Be Alert for Off-Tract Recreational Assessments

June 2007 In The Zone

Printer Friendly

It may have just become more expensive to develop residential neighborhoods in New Jersey. In a recent decision which is pending approval for publication, an Atlantic County Judge has upheld the validity of two ordinances enacted in Egg Harbor Township, New Jersey, which not only increased the required acreage for recreational open space in a major residential development, but also provided for increased in lieu payments which may be used by the Township for park and recreation purposes anywhere within the Township.1 While developers historically have made business decisions to make similar payments, they now are faced with decisional law supporting the validity of those payments, and at increased levels.2

The case, Builders League of South Jersey v. Egg Harbor Township, et al., remains pending in the Law Division in Atlantic County, New Jersey. The issues left to be determined concern only the validity of the amount of the in lieu contributions, which currently stand at $5,600.00 per lot.

The decision, rendered on May 11, 2007, came in response to a Motion for Summary Judgment filed by the Builders League, and a Cross-Motion for Summary Judgment filed by the Township. The Builders League sought to invalidate the Ordinances on the basis that they are ultra vires and unconstitutional. The Township sought to dismiss all Counts of the Builders League Complaint, except those challenging the validity of amount of the in lieu contributions; as noted, those issues have been preserved for further consideration.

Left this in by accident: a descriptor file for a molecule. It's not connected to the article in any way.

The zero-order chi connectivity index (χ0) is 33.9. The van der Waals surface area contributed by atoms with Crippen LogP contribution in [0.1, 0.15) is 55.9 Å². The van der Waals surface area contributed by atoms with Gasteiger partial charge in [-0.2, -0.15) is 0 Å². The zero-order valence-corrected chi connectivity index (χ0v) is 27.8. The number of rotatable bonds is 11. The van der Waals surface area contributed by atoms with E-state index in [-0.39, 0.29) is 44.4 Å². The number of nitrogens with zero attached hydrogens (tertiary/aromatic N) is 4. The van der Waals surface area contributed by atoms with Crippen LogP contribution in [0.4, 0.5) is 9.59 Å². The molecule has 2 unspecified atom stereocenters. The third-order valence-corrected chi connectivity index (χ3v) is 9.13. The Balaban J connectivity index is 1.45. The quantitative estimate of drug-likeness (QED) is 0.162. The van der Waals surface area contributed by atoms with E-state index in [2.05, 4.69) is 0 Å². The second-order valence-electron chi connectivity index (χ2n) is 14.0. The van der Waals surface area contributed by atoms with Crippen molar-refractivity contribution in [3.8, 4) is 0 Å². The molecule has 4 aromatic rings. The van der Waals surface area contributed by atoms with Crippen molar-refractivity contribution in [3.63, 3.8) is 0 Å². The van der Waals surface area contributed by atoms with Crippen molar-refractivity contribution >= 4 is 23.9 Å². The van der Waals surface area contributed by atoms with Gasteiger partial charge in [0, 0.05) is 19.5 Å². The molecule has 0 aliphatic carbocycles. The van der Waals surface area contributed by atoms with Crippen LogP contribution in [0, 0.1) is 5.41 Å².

In brief, the Ordinances allow the Township, as a condition of a development approval, to require a developer to either provide the required recreational open space within its development or, in the Township's discretion, to require payment of the in lieu fees, calculated on a per lot basis, to be allocated to the Township's general parks and recreation budget if the recreation needs of the proposed development and the Township would be better served. The Ordinances provide an exception to the above for developments in the Township's Regional Growth Areas. In those areas, the developer, rather than the Township, has the option to pay the off-tract assessment.3

The Builders League presented three essential arguments:

  1. that these off-tract assessments are nothing more than impact fees intended to address the general recreation needs of the Township at large, thereby rendering them ultra vires and unlawful; it contended that those costs should be the responsibility of the Township, rather than of individual developers;
  2. that even if the Court were to conclude that the Township had the general authority to impose the recreational requirements established by these Ordinances, the Township had failed to establish an essential nexus or perform an individualized assessment necessary to establish that a rough proportionality existed between the requirements of the Ordinances and the realistic recreational needs of the residential developments impacted by the terms of the Ordinances; and
  3. that there is no statutory authority under the Municipal Law Use Law (“MLUL”) for the imposition of the assessments; while there is statutory authority in the MLUL for municipalities to require pro rata contributions from developers, that authority is limited to street, water, sewer and/or drainage improvements necessitated by the developer's specific project.